Background: The liver is a known site of resistance to immunotherapy and the presence of liver metastases is associated with shorter progression-free and overall survival (OS) in melanoma, while lung metastases have been associated with a more favorable outcome. There are limited data available regarding the immune microenvironment at different anatomical sites of melanoma metastases. This study sought to characterize and compare the tumor immune microenvironment of liver, brain, lung, subcutaneous (subcut) as well as lymph node (LN) melanoma metastases.
Methods: We analyzed OS in 1924 systemic treatment-naïve patients with AJCC (American Joint Committee on Cancer) stage IV melanoma with a solitary site of organ metastasis. In an independent cohort we analyzed and compared immune cell densities, subpopulations and spatial distribution in tissue from liver, lung, brain, LN or subcut sites from 130 patients with stage IV melanoma.
Results: Patients with only liver, brain or bone metastases had shorter OS compared to those with lung, LN or subcutaneous and soft tissue metastases. Liver and brain metastases had significantly lower T-cell infiltration than lung (p=0.0116 and p=0.0252, respectively) and LN metastases (p=0.0116 and p=0.0252, respectively). T cells were further away from melanoma cells in liver than lung metastases (p=0.0335). Liver metastases displayed unique T-cell profiles, with a significantly lower proportion of programmed cell death protein-1+ T cells compared to all other anatomical sites (p<0.05), and a higher proportion of TIM-3+ T cells compared to LN (p=0.0004), subcut (p=0.0082) and brain (p=0.0128) metastases. Brain metastases had a lower macrophage density than subcut (p=0.0105), liver (p=0.0095) and lung (p<0.0001) metastases. Lung metastases had the highest proportion of programmed death ligand-1+ macrophages of the total macrophage population, significantly higher than brain (p<0.0001) and liver metastases (p=0.0392).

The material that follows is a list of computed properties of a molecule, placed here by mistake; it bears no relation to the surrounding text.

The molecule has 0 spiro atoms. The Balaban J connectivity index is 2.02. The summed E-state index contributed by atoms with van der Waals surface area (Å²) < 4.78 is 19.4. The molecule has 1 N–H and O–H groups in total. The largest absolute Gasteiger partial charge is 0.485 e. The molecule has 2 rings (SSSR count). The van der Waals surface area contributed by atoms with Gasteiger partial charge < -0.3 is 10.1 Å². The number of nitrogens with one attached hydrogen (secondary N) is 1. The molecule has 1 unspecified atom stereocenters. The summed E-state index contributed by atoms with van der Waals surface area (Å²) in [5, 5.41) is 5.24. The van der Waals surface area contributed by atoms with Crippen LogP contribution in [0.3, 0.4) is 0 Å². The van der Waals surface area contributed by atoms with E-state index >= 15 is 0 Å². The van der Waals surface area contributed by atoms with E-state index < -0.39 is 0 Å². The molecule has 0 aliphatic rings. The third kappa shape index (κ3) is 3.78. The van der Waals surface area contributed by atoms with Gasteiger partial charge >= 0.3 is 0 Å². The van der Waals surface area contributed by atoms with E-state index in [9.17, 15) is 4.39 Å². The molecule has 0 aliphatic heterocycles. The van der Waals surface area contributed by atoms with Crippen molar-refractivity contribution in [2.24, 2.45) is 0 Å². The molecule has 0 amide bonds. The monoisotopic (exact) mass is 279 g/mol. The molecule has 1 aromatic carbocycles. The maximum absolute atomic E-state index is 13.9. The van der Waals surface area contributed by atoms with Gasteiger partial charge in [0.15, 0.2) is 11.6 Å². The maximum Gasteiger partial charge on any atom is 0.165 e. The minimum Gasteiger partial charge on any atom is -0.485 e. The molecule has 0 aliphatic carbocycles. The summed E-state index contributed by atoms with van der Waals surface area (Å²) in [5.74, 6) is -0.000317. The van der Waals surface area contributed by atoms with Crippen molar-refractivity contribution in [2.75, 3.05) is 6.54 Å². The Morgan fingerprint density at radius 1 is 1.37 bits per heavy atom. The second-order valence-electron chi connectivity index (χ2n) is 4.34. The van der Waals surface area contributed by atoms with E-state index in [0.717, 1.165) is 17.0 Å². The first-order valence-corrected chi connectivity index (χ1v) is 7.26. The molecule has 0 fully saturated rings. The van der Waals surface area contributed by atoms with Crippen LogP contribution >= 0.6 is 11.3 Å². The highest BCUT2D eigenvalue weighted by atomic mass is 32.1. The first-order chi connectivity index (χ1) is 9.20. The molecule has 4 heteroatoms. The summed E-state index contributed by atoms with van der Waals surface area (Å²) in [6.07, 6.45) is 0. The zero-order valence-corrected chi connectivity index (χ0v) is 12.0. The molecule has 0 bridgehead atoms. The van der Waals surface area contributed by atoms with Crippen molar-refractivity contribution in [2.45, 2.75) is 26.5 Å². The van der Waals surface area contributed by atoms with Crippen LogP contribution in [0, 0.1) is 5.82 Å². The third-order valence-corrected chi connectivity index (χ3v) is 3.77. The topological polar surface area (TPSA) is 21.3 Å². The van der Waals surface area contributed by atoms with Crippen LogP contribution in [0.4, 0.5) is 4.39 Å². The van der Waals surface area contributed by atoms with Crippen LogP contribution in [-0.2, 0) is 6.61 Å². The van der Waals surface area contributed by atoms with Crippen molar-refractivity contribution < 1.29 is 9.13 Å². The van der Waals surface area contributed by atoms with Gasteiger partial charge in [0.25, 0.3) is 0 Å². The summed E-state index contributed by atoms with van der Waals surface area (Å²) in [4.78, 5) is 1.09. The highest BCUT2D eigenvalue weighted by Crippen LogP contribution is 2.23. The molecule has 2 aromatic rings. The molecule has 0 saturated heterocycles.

Conclusions: Liver and brain melanoma metastases have a significantly reduced immune infiltrate than lung, subcut and LN metastases, which may account for poorer prognosis and reduced immunotherapy response rates in patients with liver or brain metastases. Increased TIM-3 expression in liver metastases suggests TIM-3 inhibitor therapy as a potential therapeutic opportunity to improve patient outcomes.
Keywords: Immunohistochemistry; Macrophages; Melanoma; T-Lymphocytes; Tumor Microenvironment.
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